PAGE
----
Bryant McFadden’s cranky hamstring has kept him from really testing it during a typical practice setting, so the Steelers’ cornerback decided there was only one way to really push the limit – by playing offense.
McFadden lined up as a scout team receiver during practice this week not as a possible position switch, but to get a better sense of how his hamstring is coming along.
“I would do a little defense then go in and try to run some routes and try to let it loose,” McFadden said. “I am trying to get a closer assessment of where I am because it is kind of hard to simulate practice with a real live game.”
McFadden actually caught a couple nice passes while testing out his hamstring.
“It was my idea,” McFadden said. “I haven’t done it in a while but I knew it was an opportunity to run a lot while breaking and stopping. That is something that I may try to continue to do.”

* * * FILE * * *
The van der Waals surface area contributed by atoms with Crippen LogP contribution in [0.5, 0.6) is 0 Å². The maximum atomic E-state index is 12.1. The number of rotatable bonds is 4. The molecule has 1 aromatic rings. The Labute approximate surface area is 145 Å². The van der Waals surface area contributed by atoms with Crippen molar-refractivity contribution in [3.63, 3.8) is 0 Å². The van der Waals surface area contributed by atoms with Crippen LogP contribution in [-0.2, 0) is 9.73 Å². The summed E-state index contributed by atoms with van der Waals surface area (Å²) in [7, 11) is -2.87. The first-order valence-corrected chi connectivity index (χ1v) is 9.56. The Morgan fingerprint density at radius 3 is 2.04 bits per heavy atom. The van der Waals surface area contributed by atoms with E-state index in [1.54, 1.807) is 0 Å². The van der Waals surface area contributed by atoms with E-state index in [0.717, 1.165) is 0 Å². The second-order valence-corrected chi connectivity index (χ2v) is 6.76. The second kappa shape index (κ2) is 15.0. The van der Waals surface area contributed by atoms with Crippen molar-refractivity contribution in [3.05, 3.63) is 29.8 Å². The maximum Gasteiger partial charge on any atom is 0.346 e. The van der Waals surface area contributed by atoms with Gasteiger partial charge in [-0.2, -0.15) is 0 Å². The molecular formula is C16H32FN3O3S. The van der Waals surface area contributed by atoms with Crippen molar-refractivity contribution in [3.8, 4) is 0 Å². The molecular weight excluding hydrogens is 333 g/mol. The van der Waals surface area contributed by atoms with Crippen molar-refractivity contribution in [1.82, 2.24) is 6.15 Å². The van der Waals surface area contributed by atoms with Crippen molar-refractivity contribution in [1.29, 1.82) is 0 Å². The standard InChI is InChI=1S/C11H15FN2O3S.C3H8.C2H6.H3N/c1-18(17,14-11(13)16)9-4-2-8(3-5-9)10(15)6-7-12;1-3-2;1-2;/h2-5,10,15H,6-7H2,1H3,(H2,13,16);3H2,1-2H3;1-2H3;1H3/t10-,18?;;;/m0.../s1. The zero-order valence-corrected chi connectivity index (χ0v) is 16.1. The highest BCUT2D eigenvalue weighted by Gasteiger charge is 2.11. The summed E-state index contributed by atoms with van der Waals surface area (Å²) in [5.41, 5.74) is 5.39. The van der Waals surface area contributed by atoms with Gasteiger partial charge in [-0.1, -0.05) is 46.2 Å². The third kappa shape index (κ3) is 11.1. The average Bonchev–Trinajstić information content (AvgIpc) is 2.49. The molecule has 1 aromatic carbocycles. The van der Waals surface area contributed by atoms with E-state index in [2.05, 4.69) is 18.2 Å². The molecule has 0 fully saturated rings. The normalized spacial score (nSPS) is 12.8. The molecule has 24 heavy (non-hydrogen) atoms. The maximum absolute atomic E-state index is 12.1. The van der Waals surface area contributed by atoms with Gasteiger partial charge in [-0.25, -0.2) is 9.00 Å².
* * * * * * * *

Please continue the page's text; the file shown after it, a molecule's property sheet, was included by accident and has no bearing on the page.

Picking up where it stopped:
McFadden has been nursing a hamstring pull since the first week of training camp. He was able to return for the opener, but has been out ever since.
McFadden plans on being 100 percent before coming back this time, and he said he is very close to reaching that number.
“I would do things and the next day it would be real sore,” McFadden said. “Today I am not as sore, which is very positive for me. I don’t feel as sore as I do the past few weeks.”
McFadden has yet to show up on the injury report this week, but he won’t play against the Texans on Sunday.
“I think it may be smarter on my end if I probably didn’t not knowing how healthy I am,” McFadden said. “In the Baltimore game, I didn’t get a chance to participate all preseason then played 50-some snaps against Baltimore and tweaking it again.”
William Gay has replaced McFadden on the right side and will continue to do so. When the Steelers play five defensive backs, Gay goes back to the nickel and Keenan Lewis enters the game at corner.
However, McFadden will regain his starting position once deemed 100 percent healthy.
“Unless you heard something that I didn’t,” said McFadden when asked if is still the starter when he returns.
“He is healing and once he gets back, that’s his job,” Gay said. “You don’t lose your job to injuries.”
By Mark Kaboly